Mauritius is a dream destination for half of the world and in all honesty, it is one of the most beautiful islands I have seen. On a clear day, it looks exactly the way we’ve seen it in those photographs—there is absolutely no editing there.
Formed by a volcanic eruption, the island is hugged by the Indian Ocean and its coral reef on all sides. The topography is blessed with dense forests, coastal plateaus and fertile farmlands.
I drew mixed feelings towards the people here. From the very professional to the laid-back, the shrewd to the polite, I met a variety. Perhaps the interaction lacked because I didn’t go away by myself to explore a remote part of the island. In my week’s stay here, I did find the people slightly racist, unfortunately. Though I could hardly escape how artistically inclined a majority of the locals are. It appeared to be one of those magical places where everyone is following their bliss.
Gawk at the Black River Gorges
The Black River Gorges lies in the south-western part of Mauritius. It is a national park that has a number of hiking trails etched out. The visual of the rolling dark green hills was pleasing and they lasted as far as my sight could go. It reminded me of the Mawkdok Dympep Valley View from back home in Sohra (Cherrapunjee) though!
Understand science at 7 Coloured Earth
The 7 Coloured Earth in Chamarel is a wonder. Thanks to a number of geo-climatic events, this piece of land has iron, aluminium and basalt deposits. Owing to the chemical reactions amongst their compounds, the land gets its range of colours.
On your way to the 7 Coloured Earth, stop by the cascading Chamarel Waterfalls, which is fed by River Viande Salée and River St. Denis.
(7 Coloured Earth is open seven days a week from 8:30-17:30 (Summer) and 8:30-1700 (Winter). Non resident adults pay 200 Mauritian Rupee and resident adults pay 125 Mauritian Rupee.)
Witness sunset at Le Mourne
Marking the southernmost tip of Mauritius, Le Mourne has a sad story to tell.
It served as a refuge to many slaves who had escaped to this mountain. However, when a contingent of British soldiers went to tell the slaves that slavery has been abolished and that they are free, this was misunderstood. The slaves assumed their arrest and hence, jumped off to death to escape enslaving once again.
Le Mourne is now surrounded by tourist sights and the sunset here is quite spectacular.
Kayak on azure seas
Needless to say that Mauritius’ reefs are worth every diver’s curiosity. I had forgotten my diver card and log book in India, which is why I spent time kayaking. The landscape beautifully changed from thatched huts of the resort to the endless horizon and crisp blue waters, as I paddled away. And it was so engaging that I had to be called back by the security boat!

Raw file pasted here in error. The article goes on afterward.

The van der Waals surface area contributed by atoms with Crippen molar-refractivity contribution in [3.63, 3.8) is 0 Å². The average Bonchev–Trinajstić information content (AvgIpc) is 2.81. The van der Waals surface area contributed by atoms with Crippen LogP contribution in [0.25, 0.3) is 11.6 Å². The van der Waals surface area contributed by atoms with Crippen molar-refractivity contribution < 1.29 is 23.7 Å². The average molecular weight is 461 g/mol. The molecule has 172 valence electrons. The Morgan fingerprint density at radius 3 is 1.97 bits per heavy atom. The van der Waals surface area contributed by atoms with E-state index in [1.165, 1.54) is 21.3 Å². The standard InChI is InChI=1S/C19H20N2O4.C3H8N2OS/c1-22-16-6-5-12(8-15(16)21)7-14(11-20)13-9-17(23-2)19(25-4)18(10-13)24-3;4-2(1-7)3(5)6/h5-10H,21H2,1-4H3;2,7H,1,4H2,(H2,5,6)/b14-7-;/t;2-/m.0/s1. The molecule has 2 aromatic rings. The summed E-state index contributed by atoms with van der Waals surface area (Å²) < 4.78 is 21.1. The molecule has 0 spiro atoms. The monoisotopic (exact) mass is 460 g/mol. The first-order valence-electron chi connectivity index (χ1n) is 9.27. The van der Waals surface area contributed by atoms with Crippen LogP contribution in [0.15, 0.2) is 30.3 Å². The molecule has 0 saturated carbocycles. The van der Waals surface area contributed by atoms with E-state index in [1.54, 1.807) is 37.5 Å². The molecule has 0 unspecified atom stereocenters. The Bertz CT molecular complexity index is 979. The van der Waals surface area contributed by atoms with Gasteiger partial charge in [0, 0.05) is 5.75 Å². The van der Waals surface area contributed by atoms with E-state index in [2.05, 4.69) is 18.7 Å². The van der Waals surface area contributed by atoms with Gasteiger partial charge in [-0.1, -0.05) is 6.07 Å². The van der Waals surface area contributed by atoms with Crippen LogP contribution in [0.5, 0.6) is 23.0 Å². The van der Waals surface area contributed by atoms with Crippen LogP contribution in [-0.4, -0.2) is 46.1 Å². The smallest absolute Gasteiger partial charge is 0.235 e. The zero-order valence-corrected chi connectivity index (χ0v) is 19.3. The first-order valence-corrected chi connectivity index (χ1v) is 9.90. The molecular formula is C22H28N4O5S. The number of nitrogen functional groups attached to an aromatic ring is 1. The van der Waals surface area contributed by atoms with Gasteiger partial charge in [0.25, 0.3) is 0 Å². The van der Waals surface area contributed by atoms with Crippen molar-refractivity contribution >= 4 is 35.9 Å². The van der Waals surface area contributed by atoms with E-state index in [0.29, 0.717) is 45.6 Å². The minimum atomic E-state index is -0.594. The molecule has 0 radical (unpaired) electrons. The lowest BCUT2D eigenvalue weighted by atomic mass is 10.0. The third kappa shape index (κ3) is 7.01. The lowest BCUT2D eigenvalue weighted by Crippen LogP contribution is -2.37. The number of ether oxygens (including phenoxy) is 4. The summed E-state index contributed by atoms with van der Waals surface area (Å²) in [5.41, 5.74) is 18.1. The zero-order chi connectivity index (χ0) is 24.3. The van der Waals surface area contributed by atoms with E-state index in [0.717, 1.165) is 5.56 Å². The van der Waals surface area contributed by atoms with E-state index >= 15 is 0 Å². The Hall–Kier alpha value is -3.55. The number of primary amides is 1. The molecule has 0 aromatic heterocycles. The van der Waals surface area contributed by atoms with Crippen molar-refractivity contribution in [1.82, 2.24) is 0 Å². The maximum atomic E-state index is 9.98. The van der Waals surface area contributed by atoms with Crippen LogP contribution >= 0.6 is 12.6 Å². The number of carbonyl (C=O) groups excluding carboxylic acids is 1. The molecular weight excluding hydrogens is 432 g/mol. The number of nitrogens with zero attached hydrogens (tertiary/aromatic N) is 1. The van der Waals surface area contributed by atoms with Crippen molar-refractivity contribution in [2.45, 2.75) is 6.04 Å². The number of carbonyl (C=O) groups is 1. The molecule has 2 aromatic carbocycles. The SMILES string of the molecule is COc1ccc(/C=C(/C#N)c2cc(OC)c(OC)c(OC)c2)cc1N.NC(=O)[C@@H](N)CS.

(Most resorts include non-motorised water sports as a complimentary service. I stayed at LUX Grand Gaube where kayaking, standup paddleboarding (SUP), glass bottom boatride were all free.)
Drink up at Le Off
I’m sure Mauritius’ nightlife thrives on great music, vibrant house parties and a plethora of social events across the island, but I got a chance to visit only Le Off, which I quite liked.
The space is intimate, the people are polite and cheerful while the cocktails are great! My favourite was the Mojito, though Cosmopolitan, B-52 (shooter) were also good. Quick bites which stole my heart were Red Tuna Sashimi and Crispy Veg Stick, Crispy Calamari and Bruschetta with Fresh Tomatoes. Do not miss the chocolate mousse here!
(Mauritius manufactures a local beer called Phoenix, which is light, smooth yet potent. Also, the rum here is splendid. Choose from Green Island or Chamarel.)
Stay in a villa
I’ve seldom felt that beaches are ideal solo destinations (especially since Havelock) and Mauritius is certainly not one of them. So, if you are travelling with a significant other or a group of family or friends, stay in an apartment or villa. Resorts by the beach are great but the experience of the inland forests, quiet neighbourhood, living like a local and unwinding in your own house is unmatchable.
(Indian Ocean Villas have a number of properties around the inland. Pick your space and budget.)
Experiment with Mauritian cuisine
Mauritian cuisine is diverse. No really, it is highly influenced by Indian, French and Chinese. And seafood is abundant here. I experimented with a lot of fish (non-shell fish) and thought there was too much of non-vegetarian food around me. The rougaille here is famous. I like the Dorado Vindaye (Mauritian version of our Vindaloo) that I had in Le Chamarel restaurant. Though once I moved to the resort, I was happy going back to my vegetarian simplicity.
Everywhere the desserts were my favourite. The soft-centred chocolate cake, the home-baked pudding, the macaroons, red velvet cupcake and the panna cotta—all worked like charms.
In Mauritius I met this mind-blowing chilli paste, which is essentially green chilli chutney, mixed with some more ingredients. If I could, I would smuggle quintals of those!
Be a beach bum
What else do you do in such idyllic beaches? Nothing, actually. If you’d like some props, I’d suggest a book, a pint of beer or a frisbee. Though the rhythm of the waves is an addictive lullaby.
Good to know
-Mauritius is a visa-on-arrival destination for Indians.
-The island is quite expensive and the tickets from Mumbai can cost as much as flying to Europe. I booked mine in April for my travel dates in August and I still paid exorbitantly.
-French is the most spoken language on the island, followed by English, Creole and Hindi.
-Getting around within the island is difficult. I’d suggest booking a cab, which will also be expensive.
-Most shopping places shut by 1900 hours in the evening.
-Port Louis, the capital city, appeared brilliant and has a number of museums. Pity I didn’t get time for them.
Have you been to this paradise island yet?